So decisions about whether or not to bless “should rest with amorangi and diocesan bishops” who may, in turn, authorise clergy in specific parishes to conduct those services if they wish.
The report also notes that there is scope (under Title G, Canon XIV) for a bishop to authorise “a non-formulary service” for such a purpose.
The working group also recommends a change in the declarations of adherence and submission which would have the effect of freeing clergy from having to submit to top-down resolutions.
At present, a clergy person must declare his or her submission to the authority of General Synod, and consent to be bound by its regulations.
The working group is suggesting a new form of declaration, whereby “the office holder” would submit to the church constitution and code of canons (and not the General Synod), and agree to be bound by “this Church’s decision-making bodies.”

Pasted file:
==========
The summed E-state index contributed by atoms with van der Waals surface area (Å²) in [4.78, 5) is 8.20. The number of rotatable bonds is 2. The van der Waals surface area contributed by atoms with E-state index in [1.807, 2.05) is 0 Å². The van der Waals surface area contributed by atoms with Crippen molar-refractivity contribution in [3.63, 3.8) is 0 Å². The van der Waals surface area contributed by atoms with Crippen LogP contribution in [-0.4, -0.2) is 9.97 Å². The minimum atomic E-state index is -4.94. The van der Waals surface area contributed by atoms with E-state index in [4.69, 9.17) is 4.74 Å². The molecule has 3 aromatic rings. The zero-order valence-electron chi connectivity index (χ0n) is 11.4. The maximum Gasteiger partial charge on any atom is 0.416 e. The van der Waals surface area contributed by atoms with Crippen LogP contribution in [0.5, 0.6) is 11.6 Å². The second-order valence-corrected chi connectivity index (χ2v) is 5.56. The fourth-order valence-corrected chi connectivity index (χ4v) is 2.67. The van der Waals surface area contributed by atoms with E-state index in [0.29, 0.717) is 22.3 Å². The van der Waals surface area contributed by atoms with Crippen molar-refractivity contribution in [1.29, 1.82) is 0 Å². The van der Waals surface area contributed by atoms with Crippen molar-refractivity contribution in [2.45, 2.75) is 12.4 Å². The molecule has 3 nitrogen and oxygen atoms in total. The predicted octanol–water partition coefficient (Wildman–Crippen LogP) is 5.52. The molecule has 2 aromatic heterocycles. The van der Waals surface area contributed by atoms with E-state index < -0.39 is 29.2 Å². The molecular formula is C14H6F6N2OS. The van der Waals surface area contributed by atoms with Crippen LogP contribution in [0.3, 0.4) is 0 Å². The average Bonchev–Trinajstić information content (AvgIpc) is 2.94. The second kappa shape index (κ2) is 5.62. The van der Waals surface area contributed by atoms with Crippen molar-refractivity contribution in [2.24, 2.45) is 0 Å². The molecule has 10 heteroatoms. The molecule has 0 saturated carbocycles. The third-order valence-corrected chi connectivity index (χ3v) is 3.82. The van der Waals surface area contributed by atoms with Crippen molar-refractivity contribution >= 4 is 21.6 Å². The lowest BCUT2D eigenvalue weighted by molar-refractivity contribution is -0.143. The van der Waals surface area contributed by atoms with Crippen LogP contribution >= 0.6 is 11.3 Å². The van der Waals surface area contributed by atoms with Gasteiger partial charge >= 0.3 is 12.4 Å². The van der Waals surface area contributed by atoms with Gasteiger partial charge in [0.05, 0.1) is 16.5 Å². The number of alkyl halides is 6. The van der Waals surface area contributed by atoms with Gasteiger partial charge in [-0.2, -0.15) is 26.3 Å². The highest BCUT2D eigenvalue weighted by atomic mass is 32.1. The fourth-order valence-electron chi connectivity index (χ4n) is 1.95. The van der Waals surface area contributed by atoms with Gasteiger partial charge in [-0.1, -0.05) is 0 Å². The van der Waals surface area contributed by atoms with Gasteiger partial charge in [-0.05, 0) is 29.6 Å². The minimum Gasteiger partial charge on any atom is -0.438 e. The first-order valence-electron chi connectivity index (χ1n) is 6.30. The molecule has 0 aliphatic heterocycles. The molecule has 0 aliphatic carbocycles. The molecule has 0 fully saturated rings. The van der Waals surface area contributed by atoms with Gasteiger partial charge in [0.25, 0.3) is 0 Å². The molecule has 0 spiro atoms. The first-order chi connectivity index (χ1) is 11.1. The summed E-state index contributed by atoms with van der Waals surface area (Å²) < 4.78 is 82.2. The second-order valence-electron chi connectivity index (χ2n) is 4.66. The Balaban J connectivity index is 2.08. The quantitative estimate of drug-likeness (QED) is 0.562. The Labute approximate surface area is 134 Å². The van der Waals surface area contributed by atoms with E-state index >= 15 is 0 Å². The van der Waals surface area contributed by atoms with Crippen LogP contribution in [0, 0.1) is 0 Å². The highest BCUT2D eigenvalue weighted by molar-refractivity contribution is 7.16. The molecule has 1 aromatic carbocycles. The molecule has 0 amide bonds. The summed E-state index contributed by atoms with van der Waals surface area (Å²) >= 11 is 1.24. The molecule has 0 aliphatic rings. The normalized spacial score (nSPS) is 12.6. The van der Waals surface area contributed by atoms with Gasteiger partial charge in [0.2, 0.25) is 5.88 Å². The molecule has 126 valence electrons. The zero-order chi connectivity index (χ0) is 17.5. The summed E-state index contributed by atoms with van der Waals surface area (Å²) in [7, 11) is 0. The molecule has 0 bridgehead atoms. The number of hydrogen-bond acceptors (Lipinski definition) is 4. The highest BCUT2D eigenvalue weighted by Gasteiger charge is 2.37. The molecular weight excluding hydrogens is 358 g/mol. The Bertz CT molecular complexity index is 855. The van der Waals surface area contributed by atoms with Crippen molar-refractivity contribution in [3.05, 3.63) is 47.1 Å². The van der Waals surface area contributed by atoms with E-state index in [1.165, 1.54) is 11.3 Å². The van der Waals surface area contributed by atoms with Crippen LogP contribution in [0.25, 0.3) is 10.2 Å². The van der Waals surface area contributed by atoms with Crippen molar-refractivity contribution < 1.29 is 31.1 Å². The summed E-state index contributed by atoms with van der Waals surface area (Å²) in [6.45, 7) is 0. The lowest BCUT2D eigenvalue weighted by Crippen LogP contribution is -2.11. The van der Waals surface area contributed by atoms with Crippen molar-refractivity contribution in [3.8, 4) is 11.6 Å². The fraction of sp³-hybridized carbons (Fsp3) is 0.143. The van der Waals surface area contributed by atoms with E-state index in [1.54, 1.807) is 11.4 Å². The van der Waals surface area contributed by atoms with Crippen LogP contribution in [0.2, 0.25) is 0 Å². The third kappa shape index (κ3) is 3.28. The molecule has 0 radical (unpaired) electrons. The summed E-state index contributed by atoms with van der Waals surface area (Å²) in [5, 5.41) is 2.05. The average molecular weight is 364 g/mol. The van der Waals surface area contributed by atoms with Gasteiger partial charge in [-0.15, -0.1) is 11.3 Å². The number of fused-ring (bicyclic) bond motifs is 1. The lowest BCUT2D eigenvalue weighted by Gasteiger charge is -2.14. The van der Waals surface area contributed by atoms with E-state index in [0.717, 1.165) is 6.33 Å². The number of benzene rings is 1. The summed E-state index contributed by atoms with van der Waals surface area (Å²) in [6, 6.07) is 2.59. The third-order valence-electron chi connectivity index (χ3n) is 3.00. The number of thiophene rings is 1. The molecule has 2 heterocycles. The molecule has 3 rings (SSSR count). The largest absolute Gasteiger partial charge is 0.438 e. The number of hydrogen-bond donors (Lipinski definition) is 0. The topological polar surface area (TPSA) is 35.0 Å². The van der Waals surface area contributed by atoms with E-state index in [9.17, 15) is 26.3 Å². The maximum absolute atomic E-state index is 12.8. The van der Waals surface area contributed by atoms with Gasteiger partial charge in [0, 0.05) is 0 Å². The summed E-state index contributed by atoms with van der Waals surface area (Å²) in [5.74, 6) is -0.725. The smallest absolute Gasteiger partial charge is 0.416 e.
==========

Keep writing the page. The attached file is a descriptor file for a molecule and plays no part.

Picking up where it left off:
It also recommends the adoption of a “no discipline” policy (it proposes amendments to Titles D and G) so that bishops and clergy would be immune from any complaints that could arise from decisions they make whether or not to authorise or conduct same-gender blessings.
The last of the working group’s main recommendations is that the church should recognise, in its canons, “Orders of Consecrated Life”.
The idea here is that if there are groups of people, at either end of this issue, who feel that the provincial church has gone in a direction that they don’t agree with – or hasn’t gone far enough – could create their own religious orders within the church for mutual support.
The working group say they hope that “strengthening church structures” in this way will “safeguard theological convictions” and allow the “unresolved tension” of theological debates about human sexuality to be worked out without being foreclosed by a binding General Synod resolution.
The group is also recommending that the recommendations contained in the 2016 Way Forward report – now lying on the table – be withdrawn.
Archbishop Philip Richardson, who sat in as an ex-officio member on most of the group’s meetings, say he is deeply grateful for the report they have prepared, and for the spirit in which they have worked.